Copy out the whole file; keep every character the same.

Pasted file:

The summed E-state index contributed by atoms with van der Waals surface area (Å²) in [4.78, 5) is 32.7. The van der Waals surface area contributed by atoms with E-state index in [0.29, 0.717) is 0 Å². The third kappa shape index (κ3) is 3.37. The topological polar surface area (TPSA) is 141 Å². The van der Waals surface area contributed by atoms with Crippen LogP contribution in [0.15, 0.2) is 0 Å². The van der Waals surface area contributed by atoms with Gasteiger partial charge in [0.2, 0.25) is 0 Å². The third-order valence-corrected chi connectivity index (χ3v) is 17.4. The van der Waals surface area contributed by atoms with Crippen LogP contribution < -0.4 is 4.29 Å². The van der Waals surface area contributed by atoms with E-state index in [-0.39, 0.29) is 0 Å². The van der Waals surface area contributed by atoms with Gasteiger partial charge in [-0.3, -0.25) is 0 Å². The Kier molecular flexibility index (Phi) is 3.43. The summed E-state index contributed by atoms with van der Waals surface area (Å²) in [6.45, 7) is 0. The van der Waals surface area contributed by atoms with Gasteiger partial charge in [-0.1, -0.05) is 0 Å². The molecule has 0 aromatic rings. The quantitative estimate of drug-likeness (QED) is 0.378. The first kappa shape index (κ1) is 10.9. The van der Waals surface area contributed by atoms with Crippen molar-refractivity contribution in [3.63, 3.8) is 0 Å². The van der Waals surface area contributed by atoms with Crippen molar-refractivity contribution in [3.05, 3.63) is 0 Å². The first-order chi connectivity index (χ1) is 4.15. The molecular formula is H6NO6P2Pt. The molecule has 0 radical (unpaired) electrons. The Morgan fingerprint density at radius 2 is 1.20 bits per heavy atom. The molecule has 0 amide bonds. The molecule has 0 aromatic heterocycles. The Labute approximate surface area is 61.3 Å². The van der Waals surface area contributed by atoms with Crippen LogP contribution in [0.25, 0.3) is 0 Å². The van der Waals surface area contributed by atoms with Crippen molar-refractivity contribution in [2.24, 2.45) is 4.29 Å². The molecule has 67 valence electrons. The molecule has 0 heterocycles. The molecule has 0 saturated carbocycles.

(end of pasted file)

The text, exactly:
The summed E-state index contributed by atoms with van der Waals surface area (Å²) in [4.78, 5) is 32.7. The van der Waals surface area contributed by atoms with E-state index in [0.29, 0.717) is 0 Å². The third kappa shape index (κ3) is 3.37. The topological polar surface area (TPSA) is 141 Å². The van der Waals surface area contributed by atoms with Crippen LogP contribution in [0.15, 0.2) is 0 Å². The van der Waals surface area contributed by atoms with Gasteiger partial charge in [0.2, 0.25) is 0 Å². The third-order valence-corrected chi connectivity index (χ3v) is 17.4. The van der Waals surface area contributed by atoms with Crippen LogP contribution < -0.4 is 4.29 Å². The van der Waals surface area contributed by atoms with E-state index in [-0.39, 0.29) is 0 Å². The van der Waals surface area contributed by atoms with Gasteiger partial charge in [-0.3, -0.25) is 0 Å². The Kier molecular flexibility index (Phi) is 3.43. The summed E-state index contributed by atoms with van der Waals surface area (Å²) in [6.45, 7) is 0. The van der Waals surface area contributed by atoms with Gasteiger partial charge in [-0.1, -0.05) is 0 Å². The molecule has 0 aromatic rings. The quantitative estimate of drug-likeness (QED) is 0.378. The first kappa shape index (κ1) is 10.9. The van der Waals surface area contributed by atoms with Crippen molar-refractivity contribution in [3.63, 3.8) is 0 Å². The van der Waals surface area contributed by atoms with Crippen molar-refractivity contribution in [3.05, 3.63) is 0 Å². The first-order chi connectivity index (χ1) is 4.15. The molecular formula is H6NO6P2Pt. The molecule has 0 radical (unpaired) electrons. The Morgan fingerprint density at radius 2 is 1.20 bits per heavy atom. The molecule has 0 amide bonds. The molecule has 0 aromatic heterocycles. The Labute approximate surface area is 61.3 Å². The van der Waals surface area contributed by atoms with Crippen LogP contribution in [0.25, 0.3) is 0 Å². The van der Waals surface area contributed by atoms with Crippen molar-refractivity contribution in [2.24, 2.45) is 4.29 Å². The molecule has 67 valence electrons. The molecule has 0 heterocycles. The molecule has 0 saturated carbocycles.